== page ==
Warriors poised to break Bulls’ NBA-record victory total

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Warriors star Stephen Curry already has made a record 293 three-pointers this season. | AP

Anybody hoping the Golden State Warriors won’t break the 1995-96 Bulls’ NBA-record 72-10 regular-season mark pretty much can kiss those hopes goodbye.

The Warriors are 55-5 and have won a record-tying 44 consecutive games at home. Fifteen of their remaining 22 games are at home, making it hard to figure how they will lose at least five more games before the playoffs.

‘‘You can’t even dream that stuff up,’’ Warriors coach Steve Kerr said after his team squashed the Oklahoma City Thunder 121-106 on Thursday at Oracle Arena in Oakland, California.

Kerr, who is kind of the Forrest Gump of championship NBA teams, played on that record-setting 1995-96 Bulls team with Michael Jordan, Scottie Pippen, Dennis Rodman, et al. He was to that Phil Jackson-coached team as Stephen Curry is to his Warriors team. Sort of.

That is, he was the Bulls’ best three-point shooter. In reality, though, Kerr is to Curry as a butter knife is to a bayonet. Kerr was there on the wing when Jordan was exhausted from taking every shot, and he had a dead-eye accuracy that would serve the team well.

Indeed, Kerr, who won five NBA titles as a player with the Bulls and San Antonio Spurs and has a title as the Warriors’ coach last season, finished his 15-year playing career as the most accurate three-point shooter in NBA history (45 percent).

The thing is, Kerr took only 1,599 three-point shots in his career, and Curry takes that many each game.

Kidding. But Curry already has taken 630 three-pointers this season and has made a record 293 of them, drilling them at a 46.4 percent rate. Kerr was a nice complementary player; Curry is a leading man.

The wispy 6-3 point guard can do everything the wispy 6-3 shooting guard Kerr could, plus kill you in a million other ways.

Curry is averaging a league-best 30.7 points and is making just more than five three-pointers per game. His effective shooting percentage, factoring in the benefit of a three-pointer over a two-pointer, is 64 percent. That’s crazy.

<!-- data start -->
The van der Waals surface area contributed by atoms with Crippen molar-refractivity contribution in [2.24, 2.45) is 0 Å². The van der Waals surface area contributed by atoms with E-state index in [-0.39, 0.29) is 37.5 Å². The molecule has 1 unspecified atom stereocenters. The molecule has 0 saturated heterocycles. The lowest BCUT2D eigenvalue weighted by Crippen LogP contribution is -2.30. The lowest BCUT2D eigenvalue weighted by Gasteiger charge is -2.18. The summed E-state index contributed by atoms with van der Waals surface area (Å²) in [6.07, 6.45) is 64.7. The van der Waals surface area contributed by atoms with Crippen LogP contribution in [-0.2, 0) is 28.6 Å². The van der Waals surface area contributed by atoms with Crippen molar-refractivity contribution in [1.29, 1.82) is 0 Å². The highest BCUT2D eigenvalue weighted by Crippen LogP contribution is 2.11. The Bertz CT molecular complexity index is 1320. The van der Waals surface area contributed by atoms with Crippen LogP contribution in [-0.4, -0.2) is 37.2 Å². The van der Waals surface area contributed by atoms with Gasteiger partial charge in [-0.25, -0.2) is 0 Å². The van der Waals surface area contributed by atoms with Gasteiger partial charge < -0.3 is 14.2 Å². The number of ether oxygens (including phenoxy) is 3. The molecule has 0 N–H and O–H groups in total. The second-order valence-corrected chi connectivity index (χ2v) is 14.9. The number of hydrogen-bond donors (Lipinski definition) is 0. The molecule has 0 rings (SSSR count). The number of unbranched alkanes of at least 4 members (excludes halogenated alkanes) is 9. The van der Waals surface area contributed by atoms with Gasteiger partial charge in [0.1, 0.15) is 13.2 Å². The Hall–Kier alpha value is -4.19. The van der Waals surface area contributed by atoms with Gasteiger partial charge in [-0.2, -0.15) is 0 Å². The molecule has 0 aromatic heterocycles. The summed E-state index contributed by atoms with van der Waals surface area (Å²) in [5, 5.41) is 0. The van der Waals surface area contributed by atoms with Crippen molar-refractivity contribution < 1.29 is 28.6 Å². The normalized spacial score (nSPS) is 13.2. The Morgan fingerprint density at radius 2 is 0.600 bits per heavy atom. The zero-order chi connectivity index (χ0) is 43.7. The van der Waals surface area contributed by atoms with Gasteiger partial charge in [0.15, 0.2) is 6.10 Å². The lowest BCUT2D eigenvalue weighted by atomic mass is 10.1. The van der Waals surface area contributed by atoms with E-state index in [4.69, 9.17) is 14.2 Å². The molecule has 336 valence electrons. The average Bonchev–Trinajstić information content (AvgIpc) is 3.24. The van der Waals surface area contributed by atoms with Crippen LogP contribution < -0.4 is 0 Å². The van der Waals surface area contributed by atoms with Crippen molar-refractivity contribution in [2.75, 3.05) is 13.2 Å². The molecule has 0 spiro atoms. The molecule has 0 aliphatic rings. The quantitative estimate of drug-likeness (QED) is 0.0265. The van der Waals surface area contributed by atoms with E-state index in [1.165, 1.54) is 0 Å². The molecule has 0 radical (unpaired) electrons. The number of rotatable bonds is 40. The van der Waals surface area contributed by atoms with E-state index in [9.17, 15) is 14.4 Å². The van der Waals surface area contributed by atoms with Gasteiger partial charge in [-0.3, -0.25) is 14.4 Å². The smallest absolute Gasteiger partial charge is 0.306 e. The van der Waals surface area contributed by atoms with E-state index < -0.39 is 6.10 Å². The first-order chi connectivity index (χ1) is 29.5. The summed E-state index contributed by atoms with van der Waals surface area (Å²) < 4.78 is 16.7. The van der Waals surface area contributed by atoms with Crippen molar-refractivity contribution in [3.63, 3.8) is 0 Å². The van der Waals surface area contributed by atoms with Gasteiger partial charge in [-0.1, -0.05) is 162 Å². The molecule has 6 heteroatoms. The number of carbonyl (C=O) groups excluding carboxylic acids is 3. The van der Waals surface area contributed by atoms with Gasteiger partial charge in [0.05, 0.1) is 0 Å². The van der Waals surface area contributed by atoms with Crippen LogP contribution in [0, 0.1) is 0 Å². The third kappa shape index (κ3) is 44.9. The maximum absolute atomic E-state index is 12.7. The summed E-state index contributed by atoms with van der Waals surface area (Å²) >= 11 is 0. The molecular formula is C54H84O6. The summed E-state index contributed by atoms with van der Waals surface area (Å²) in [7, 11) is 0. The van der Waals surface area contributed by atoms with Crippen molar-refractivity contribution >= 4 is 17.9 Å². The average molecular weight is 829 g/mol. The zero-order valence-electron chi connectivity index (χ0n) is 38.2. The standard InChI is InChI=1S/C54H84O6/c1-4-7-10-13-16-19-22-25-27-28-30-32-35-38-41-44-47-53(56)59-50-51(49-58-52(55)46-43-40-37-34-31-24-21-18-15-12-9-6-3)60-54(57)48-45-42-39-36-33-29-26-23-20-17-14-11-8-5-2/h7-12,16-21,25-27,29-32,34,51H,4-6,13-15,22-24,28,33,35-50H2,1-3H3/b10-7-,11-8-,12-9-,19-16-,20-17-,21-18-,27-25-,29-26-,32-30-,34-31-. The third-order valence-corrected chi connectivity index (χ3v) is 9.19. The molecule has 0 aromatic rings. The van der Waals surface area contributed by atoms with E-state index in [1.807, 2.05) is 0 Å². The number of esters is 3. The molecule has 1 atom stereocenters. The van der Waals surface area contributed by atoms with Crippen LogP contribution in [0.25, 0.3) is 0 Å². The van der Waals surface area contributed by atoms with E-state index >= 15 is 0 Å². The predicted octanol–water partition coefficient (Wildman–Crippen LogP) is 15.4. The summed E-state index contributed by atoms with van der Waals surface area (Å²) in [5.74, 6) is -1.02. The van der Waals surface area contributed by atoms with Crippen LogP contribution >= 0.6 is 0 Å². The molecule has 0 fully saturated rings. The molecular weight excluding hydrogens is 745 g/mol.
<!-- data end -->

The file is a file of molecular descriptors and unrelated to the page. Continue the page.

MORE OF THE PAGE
And the thing that’s crazier is that Curry, who averages 6.6 assists, gets his teammates jacked up to the point that they all start playing like him. That is, the Warriors are unselfish, look for the open man and rip off three-pointers at a ridiculous rate. They shoot 31 three-pointers per game and make almost 13. Curry alone made 12 three-pointers in a game against the Thunder a week ago, missing only four.

But here’s why it all matters for those of us who recall the Bulls’ 72-10 team: Curry is the first player to show the world how the three-point shot is the most important basketball rule change since goaltending was made illegal in 1944. That rule previously had seemed unnecessary because goaltending was deemed physically impossible.

And what Curry does — make three-pointers so quickly from such long distance — wasn’t thought possible, either. How do you defend a man who needs but three-tenths of a second to launch a shot that can’t possibly make it into a small circle so far away but does?

Contrary to what you might have been told, two basketballs won’t go through a rim at once. An NBA ball that hits nothing but net, Curry-style, only has about five inches of free space between it and the 18-inch rim. To even think about guarding a man at halfcourt because he’s a shooting threat is nuts.

And if he can pass like Curry, then what? You’re screwed.

That 1995-96 Bulls team went 39-2 at home, which is amazing. But who is going to beat the Warriors at home this season? Maybe the Spurs. Maybe somebody else if Kerr starts resting his stars, which he has said he likely will do.

But I just can’t see the Warriors losing five more games. I wish I could. I spent a lot of time with that Bulls team, and what a time it was.

Jordan was the rare most valuable player of the regular season, All-Star Game and NBA Finals. And there’s no need to point out how good he was — or the fact he gave Kerr a black eye with a punch in training camp that showed both players something about each other.

That Bulls team went 87-13 for the regular season and playoffs. It would be nice to see the Warriors miss that mark, too.

Fat chance.

Follow me on Twitter @ricktelander.

Email: rtelander@suntimes.com

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